Top five tips for running a focus group

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Posted by Johan van der Steen on 30 Oct, 2017

Here at Future Platforms, we often run a focus group during our research process to gather opinions and experiences on a specific service, product or topic.

Following our last two focus groups in Bristol and Manchester for a B2C transportation client, I want to give you five key (but not obvious) tips to remember.


#1 Call your participants the day before

People may forget and sometimes need a gentle reminder; my first piece of advice is to remember to call the participants the day before the focus group to confirm their attendance (or ask your recruitment agency to do so).

It is also a great way to introduce yourself before meeting in person and to confirm the location, time and any other additional information.

You should also consider recruiting a couple of extra participants as last-minute drop-offs are very common.


#2 Prepare a script

Prepare a loose script in which you have listed the main structure of the discussion and a selection of questions you can ask for each task or topic. This will help to focus the group by giving a structure to the session, but remember to let the participants drive the discussion.

This approach will create a more relaxed environment compared to a typical ‘Question/Answer’ scenario and people who are normally shy are likely to find this approach easier to actively participate in.


#3 You can learn a lot from a variety of participants

Scenario: You are researching the possibility of introducing a new digital payment method that will completely remove cash payments.

Approximately 5 minutes into the session, you’re told by the person who has the latest smartphone, that she did not have the app installed on her device because she did not know how to do so.

Do not panic but listen to them – you can learn a lot from people who aren’t as “tech-savvy”, especially if they are not your primary target.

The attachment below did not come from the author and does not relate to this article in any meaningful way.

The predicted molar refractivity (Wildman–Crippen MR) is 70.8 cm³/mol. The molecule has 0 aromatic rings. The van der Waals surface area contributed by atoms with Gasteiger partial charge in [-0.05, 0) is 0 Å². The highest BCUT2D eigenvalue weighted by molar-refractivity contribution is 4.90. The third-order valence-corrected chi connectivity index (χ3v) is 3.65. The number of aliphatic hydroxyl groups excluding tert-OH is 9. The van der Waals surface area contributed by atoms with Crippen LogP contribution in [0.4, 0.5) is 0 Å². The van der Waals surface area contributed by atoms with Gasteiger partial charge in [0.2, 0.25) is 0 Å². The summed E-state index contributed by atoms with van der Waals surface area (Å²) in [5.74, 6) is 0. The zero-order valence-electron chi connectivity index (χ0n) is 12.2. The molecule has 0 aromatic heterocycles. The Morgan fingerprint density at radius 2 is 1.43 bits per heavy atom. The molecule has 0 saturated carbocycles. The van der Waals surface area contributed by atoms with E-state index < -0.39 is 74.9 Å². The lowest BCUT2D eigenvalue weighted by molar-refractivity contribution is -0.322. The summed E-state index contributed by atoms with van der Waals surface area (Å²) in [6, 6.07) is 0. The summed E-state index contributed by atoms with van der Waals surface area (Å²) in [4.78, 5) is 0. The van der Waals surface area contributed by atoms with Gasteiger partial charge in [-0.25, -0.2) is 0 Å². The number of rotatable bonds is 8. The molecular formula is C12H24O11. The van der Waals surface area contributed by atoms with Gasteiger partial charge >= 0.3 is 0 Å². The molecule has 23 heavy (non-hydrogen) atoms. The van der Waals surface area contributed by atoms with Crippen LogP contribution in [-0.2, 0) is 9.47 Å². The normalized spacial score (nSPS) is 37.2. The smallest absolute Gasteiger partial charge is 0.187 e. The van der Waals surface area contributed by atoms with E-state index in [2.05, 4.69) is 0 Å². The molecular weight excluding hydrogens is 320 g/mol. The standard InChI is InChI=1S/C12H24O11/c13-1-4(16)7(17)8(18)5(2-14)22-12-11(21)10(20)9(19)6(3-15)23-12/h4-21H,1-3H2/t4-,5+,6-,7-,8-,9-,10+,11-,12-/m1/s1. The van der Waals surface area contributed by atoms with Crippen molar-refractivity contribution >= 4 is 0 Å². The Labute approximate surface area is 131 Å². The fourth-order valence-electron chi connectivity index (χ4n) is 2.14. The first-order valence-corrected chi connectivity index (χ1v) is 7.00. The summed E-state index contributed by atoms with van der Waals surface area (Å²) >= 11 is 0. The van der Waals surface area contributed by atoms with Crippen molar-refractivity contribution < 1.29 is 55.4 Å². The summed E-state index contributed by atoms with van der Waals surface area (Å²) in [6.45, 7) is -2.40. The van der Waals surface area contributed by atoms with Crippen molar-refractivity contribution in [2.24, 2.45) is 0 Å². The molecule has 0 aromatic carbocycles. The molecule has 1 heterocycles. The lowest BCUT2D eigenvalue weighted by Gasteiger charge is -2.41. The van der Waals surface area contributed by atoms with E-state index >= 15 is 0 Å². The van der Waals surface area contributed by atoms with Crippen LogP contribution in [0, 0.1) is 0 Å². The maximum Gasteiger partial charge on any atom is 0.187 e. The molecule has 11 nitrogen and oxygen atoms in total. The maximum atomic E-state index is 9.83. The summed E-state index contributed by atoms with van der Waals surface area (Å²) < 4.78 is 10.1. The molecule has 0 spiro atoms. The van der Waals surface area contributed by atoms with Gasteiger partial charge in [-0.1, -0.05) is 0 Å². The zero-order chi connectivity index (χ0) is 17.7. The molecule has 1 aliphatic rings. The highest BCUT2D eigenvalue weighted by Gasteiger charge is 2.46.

#4 Record the session (and ask for consent)

Even if you have other people in the room carefully taking notes while you are facilitating the session, my recommendation is to record the session so you can re-listen to and better analyse the session during the analysis phase.

You can record the video, the audio or you can use an app like TranscribeMe or oTranscribe which provides fast transcription on the go.

Also, photos and short clips make a great addition to any findings documented; seeing what you did can be really effective when feeding back to the client!

Remember, it is very important to make sure all the participants are comfortable with being recorded, so get them to sign a consent form).


#5 Be human

The main job of the facilitator is to make sure everyone in the room feels comfortable.

Help quiet people to take part in the conversation and keep an eye on people who may threaten group dynamics. Introduce yourself to the group by speaking about personal topics and remember to do an ice-breaker exercise at the beginning to establish a friendly, trusting environment for the session.

The icebreaker might be something formal, in which everyone introduces him/herself by telling three main interests/characteristics about themselves (e.g. My name is Marzia, I am Italian, I like cycling and I have 2 cats, one black and one white) or perhaps something more interactive like a team-building exercise. For example, you can ask the participants to line themselves up in order of how close they live to the research facility that they are currently in. 


Some of these tips can be forgotten during the planning phase of a focus group. However, by remembering to use those mentioned above, you’ll be able to create a relaxed environment for your participants, whilst also gaining as much information as possible.

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